- ARCO, Finland’s largest architecture practice, is designing a new student housing complex in Malmi, a growing urban district of Helsinki. The characteristic eight-story building (8400m2) appears a new landmark when approaching the city.
- While the site is conveniently located near the train station and road connections this causes issues from a noise perspective.
- The main task for the team was to mitigate noise – their strategy uses a closed circular volume to create a sheltered inner environment. The apartments open into the courtyard which is well within noise regulations.
- To optimise the building, two stories were added on the 7th and 8th floors to take advantage of the south-facing orientation, creating 20 more apartments with better views and light conditions. The team used Spacemaker to prove that these floors wouldn’t reduce light into the courtyard, meaning they were able to successfully add more building area without compromising conditions.
- To address daylight issues for the lower apartments, Spacemaker’s daylight analysis helped the team see that the units received relatively good diffuse light.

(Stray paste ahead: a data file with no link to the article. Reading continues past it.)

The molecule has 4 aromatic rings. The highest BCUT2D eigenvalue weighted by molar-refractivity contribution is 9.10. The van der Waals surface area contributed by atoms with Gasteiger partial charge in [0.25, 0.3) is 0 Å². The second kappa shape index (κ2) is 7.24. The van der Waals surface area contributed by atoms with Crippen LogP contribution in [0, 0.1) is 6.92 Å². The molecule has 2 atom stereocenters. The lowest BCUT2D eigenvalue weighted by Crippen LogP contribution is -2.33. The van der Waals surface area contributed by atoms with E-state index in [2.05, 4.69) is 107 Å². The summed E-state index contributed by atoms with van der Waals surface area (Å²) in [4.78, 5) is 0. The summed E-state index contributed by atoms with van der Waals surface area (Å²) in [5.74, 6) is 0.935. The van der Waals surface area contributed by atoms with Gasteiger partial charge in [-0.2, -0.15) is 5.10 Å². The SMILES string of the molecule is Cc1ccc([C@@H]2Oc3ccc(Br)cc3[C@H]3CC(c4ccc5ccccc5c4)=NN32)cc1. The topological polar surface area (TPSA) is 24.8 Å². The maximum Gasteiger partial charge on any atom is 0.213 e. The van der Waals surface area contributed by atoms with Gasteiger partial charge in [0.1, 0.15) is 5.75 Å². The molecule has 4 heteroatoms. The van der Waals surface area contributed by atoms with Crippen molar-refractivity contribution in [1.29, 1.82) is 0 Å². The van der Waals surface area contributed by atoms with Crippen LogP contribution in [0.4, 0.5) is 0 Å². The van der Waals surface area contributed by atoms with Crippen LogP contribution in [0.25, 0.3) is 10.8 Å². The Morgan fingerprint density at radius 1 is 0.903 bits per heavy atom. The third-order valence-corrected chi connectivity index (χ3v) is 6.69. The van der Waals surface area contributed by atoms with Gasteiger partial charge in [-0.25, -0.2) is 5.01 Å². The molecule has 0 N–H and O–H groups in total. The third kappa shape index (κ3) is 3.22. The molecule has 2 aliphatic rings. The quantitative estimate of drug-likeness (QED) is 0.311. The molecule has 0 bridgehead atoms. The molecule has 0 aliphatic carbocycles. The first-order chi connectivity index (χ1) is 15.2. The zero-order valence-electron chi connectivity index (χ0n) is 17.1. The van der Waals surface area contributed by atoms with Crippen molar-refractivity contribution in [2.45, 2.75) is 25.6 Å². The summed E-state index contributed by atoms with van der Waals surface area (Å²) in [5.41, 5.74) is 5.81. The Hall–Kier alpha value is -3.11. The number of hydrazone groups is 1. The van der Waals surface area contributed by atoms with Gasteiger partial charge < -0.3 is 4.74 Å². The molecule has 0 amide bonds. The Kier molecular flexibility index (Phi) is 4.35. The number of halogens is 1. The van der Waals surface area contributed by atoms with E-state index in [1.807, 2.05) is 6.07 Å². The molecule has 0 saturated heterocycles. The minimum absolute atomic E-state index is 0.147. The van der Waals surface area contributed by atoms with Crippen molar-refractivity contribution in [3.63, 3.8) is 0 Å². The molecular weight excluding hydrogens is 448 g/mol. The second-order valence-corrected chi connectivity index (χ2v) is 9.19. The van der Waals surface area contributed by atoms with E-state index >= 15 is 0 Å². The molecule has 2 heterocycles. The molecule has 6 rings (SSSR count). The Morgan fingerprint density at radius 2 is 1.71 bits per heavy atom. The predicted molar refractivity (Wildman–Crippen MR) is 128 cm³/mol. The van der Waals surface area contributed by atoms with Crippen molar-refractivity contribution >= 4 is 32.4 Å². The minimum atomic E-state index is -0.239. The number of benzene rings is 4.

- Being able to see the performance of individual units helped the team identify less optimal ones that are better allocated to services instead of apartments.
- For the design of the raised landscaped courtyard, the team used Spacemaker to test sun conditions to improve the quality of the space.
- The ARCO team appreciated the ability to easily import existing 3D models into Spacemaker, see the impact of changes directly, easily compare options, all of which helps them optimize their designs to reach a high level of building performance.
How can data give architects deeper insights, and help them transform even the most challenging urban sites into something valuable for the city and its residents? This was the case for the Malmi student housing project in Helsinki designed by ARCO, Finland’s largest architecture practice. Part of a series of new urban developments in Malmi, the eight-story building (8400m2) houses 150 to 170 student apartments of approximately 22 to 25m2 and several larger family apartments. Prioritising sustainability from the outset, the design aims to utilize low carbon solutions including a modular prefabricated timber construction, solar panels on the roof and diverse green spaces.